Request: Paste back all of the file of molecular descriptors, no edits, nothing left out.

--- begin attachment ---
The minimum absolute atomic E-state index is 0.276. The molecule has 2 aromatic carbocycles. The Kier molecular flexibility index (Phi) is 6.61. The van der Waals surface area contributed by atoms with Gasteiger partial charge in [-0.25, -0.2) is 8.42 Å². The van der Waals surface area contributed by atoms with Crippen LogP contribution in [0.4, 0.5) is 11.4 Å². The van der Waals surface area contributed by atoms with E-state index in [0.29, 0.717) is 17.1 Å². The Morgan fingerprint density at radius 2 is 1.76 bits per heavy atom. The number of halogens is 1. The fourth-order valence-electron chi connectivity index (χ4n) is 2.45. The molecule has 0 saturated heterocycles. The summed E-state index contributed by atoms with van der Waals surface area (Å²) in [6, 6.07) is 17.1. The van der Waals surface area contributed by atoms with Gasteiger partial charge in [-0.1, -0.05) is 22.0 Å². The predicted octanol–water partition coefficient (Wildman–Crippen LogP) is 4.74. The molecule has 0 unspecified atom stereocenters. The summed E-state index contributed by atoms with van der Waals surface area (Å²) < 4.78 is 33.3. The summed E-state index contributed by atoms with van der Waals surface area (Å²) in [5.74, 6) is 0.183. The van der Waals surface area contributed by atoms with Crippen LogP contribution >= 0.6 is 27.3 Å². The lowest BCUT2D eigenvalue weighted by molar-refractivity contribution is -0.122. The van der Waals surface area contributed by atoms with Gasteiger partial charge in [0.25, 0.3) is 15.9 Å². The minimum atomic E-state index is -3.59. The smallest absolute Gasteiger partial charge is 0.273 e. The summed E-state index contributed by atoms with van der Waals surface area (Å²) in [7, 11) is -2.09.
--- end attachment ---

The minimum absolute atomic E-state index is 0.276. The molecule has 2 aromatic carbocycles. The Kier molecular flexibility index (Phi) is 6.61. The van der Waals surface area contributed by atoms with Gasteiger partial charge in [-0.25, -0.2) is 8.42 Å². The van der Waals surface area contributed by atoms with Crippen LogP contribution in [0.4, 0.5) is 11.4 Å². The van der Waals surface area contributed by atoms with E-state index in [0.29, 0.717) is 17.1 Å². The Morgan fingerprint density at radius 2 is 1.76 bits per heavy atom. The number of halogens is 1. The fourth-order valence-electron chi connectivity index (χ4n) is 2.45. The molecule has 0 saturated heterocycles. The summed E-state index contributed by atoms with van der Waals surface area (Å²) in [6, 6.07) is 17.1. The van der Waals surface area contributed by atoms with Gasteiger partial charge in [-0.1, -0.05) is 22.0 Å². The predicted octanol–water partition coefficient (Wildman–Crippen LogP) is 4.74. The molecule has 0 unspecified atom stereocenters. The summed E-state index contributed by atoms with van der Waals surface area (Å²) < 4.78 is 33.3. The summed E-state index contributed by atoms with van der Waals surface area (Å²) in [5.74, 6) is 0.183. The van der Waals surface area contributed by atoms with Crippen LogP contribution >= 0.6 is 27.3 Å². The lowest BCUT2D eigenvalue weighted by molar-refractivity contribution is -0.122. The van der Waals surface area contributed by atoms with Gasteiger partial charge in [0.25, 0.3) is 15.9 Å². The minimum atomic E-state index is -3.59. The smallest absolute Gasteiger partial charge is 0.273 e. The summed E-state index contributed by atoms with van der Waals surface area (Å²) in [7, 11) is -2.09.